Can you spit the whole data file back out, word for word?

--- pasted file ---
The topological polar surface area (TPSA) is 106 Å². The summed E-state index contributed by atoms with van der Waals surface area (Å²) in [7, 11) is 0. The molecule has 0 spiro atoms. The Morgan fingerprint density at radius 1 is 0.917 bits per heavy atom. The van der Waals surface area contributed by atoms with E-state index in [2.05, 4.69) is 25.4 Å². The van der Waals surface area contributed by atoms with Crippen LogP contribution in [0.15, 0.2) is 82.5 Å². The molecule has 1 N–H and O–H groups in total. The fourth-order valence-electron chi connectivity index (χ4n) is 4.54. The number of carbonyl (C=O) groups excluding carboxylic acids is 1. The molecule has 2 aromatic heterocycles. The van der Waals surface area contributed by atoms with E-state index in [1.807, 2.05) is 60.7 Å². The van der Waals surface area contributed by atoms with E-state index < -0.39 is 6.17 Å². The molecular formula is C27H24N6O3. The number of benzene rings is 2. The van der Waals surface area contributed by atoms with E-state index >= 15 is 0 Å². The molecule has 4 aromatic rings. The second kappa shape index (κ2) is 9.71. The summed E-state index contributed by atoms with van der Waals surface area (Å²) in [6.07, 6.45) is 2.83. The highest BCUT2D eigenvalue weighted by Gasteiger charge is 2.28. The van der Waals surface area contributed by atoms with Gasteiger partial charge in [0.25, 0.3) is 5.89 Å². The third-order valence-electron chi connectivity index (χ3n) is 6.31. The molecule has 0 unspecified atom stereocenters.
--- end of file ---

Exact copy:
The topological polar surface area (TPSA) is 106 Å². The summed E-state index contributed by atoms with van der Waals surface area (Å²) in [7, 11) is 0. The molecule has 0 spiro atoms. The Morgan fingerprint density at radius 1 is 0.917 bits per heavy atom. The van der Waals surface area contributed by atoms with E-state index in [2.05, 4.69) is 25.4 Å². The van der Waals surface area contributed by atoms with Crippen LogP contribution in [0.15, 0.2) is 82.5 Å². The molecule has 1 N–H and O–H groups in total. The fourth-order valence-electron chi connectivity index (χ4n) is 4.54. The number of carbonyl (C=O) groups excluding carboxylic acids is 1. The molecule has 2 aromatic heterocycles. The van der Waals surface area contributed by atoms with E-state index in [1.807, 2.05) is 60.7 Å². The van der Waals surface area contributed by atoms with E-state index < -0.39 is 6.17 Å². The molecular formula is C27H24N6O3. The number of benzene rings is 2. The van der Waals surface area contributed by atoms with E-state index >= 15 is 0 Å². The molecule has 4 aromatic rings. The second kappa shape index (κ2) is 9.71. The summed E-state index contributed by atoms with van der Waals surface area (Å²) in [6.07, 6.45) is 2.83. The highest BCUT2D eigenvalue weighted by Gasteiger charge is 2.28. The van der Waals surface area contributed by atoms with Gasteiger partial charge in [0.25, 0.3) is 5.89 Å². The third-order valence-electron chi connectivity index (χ3n) is 6.31. The molecule has 0 unspecified atom stereocenters.